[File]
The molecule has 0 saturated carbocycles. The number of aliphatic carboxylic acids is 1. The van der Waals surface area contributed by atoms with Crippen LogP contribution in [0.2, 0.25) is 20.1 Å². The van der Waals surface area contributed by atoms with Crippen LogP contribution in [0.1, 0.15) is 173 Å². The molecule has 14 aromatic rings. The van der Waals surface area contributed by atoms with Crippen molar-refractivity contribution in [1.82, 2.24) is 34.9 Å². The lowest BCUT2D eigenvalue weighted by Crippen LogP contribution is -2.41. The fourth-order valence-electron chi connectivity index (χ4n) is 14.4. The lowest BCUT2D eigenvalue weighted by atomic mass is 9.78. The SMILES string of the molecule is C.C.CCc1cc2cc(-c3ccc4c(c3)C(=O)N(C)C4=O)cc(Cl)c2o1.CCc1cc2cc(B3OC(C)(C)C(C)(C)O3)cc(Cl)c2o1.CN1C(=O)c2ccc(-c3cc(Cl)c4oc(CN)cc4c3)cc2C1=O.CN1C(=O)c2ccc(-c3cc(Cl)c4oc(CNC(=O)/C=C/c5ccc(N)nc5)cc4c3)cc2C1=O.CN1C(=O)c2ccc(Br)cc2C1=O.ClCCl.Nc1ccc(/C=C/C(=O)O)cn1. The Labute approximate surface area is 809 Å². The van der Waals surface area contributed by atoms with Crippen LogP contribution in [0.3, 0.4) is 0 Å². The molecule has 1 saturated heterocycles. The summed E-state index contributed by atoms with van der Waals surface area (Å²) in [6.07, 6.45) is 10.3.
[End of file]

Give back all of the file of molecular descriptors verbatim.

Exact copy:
The molecule has 0 saturated carbocycles. The number of aliphatic carboxylic acids is 1. The van der Waals surface area contributed by atoms with Crippen LogP contribution in [0.2, 0.25) is 20.1 Å². The van der Waals surface area contributed by atoms with Crippen LogP contribution in [0.1, 0.15) is 173 Å². The molecule has 14 aromatic rings. The van der Waals surface area contributed by atoms with Crippen molar-refractivity contribution in [1.82, 2.24) is 34.9 Å². The lowest BCUT2D eigenvalue weighted by Crippen LogP contribution is -2.41. The fourth-order valence-electron chi connectivity index (χ4n) is 14.4. The lowest BCUT2D eigenvalue weighted by atomic mass is 9.78. The SMILES string of the molecule is C.C.CCc1cc2cc(-c3ccc4c(c3)C(=O)N(C)C4=O)cc(Cl)c2o1.CCc1cc2cc(B3OC(C)(C)C(C)(C)O3)cc(Cl)c2o1.CN1C(=O)c2ccc(-c3cc(Cl)c4oc(CN)cc4c3)cc2C1=O.CN1C(=O)c2ccc(-c3cc(Cl)c4oc(CNC(=O)/C=C/c5ccc(N)nc5)cc4c3)cc2C1=O.CN1C(=O)c2ccc(Br)cc2C1=O.ClCCl.Nc1ccc(/C=C/C(=O)O)cn1. The Labute approximate surface area is 809 Å². The van der Waals surface area contributed by atoms with Crippen LogP contribution in [0.3, 0.4) is 0 Å². The molecule has 1 saturated heterocycles. The summed E-state index contributed by atoms with van der Waals surface area (Å²) in [6.07, 6.45) is 10.3.